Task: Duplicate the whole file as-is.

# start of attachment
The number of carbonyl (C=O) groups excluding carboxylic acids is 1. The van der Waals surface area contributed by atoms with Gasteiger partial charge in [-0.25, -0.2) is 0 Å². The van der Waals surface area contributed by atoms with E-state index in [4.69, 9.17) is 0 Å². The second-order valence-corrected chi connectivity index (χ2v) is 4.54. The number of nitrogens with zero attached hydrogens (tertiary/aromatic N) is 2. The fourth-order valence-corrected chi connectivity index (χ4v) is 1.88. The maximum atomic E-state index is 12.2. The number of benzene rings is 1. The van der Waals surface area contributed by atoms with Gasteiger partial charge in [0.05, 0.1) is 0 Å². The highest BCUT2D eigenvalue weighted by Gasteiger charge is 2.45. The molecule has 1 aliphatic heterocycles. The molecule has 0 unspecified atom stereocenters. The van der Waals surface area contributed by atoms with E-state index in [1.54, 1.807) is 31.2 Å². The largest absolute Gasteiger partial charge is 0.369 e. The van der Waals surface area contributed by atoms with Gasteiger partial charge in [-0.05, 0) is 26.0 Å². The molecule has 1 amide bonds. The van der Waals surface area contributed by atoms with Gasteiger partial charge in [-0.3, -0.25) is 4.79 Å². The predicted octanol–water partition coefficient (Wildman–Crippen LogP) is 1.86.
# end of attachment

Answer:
The number of carbonyl (C=O) groups excluding carboxylic acids is 1. The van der Waals surface area contributed by atoms with Gasteiger partial charge in [-0.25, -0.2) is 0 Å². The van der Waals surface area contributed by atoms with E-state index in [4.69, 9.17) is 0 Å². The second-order valence-corrected chi connectivity index (χ2v) is 4.54. The number of nitrogens with zero attached hydrogens (tertiary/aromatic N) is 2. The fourth-order valence-corrected chi connectivity index (χ4v) is 1.88. The maximum atomic E-state index is 12.2. The number of benzene rings is 1. The van der Waals surface area contributed by atoms with Gasteiger partial charge in [0.05, 0.1) is 0 Å². The highest BCUT2D eigenvalue weighted by Gasteiger charge is 2.45. The molecule has 1 aliphatic heterocycles. The molecule has 0 unspecified atom stereocenters. The van der Waals surface area contributed by atoms with E-state index in [1.54, 1.807) is 31.2 Å². The largest absolute Gasteiger partial charge is 0.369 e. The van der Waals surface area contributed by atoms with Gasteiger partial charge in [-0.05, 0) is 26.0 Å². The molecule has 1 amide bonds. The van der Waals surface area contributed by atoms with Gasteiger partial charge in [-0.3, -0.25) is 4.79 Å². The predicted octanol–water partition coefficient (Wildman–Crippen LogP) is 1.86.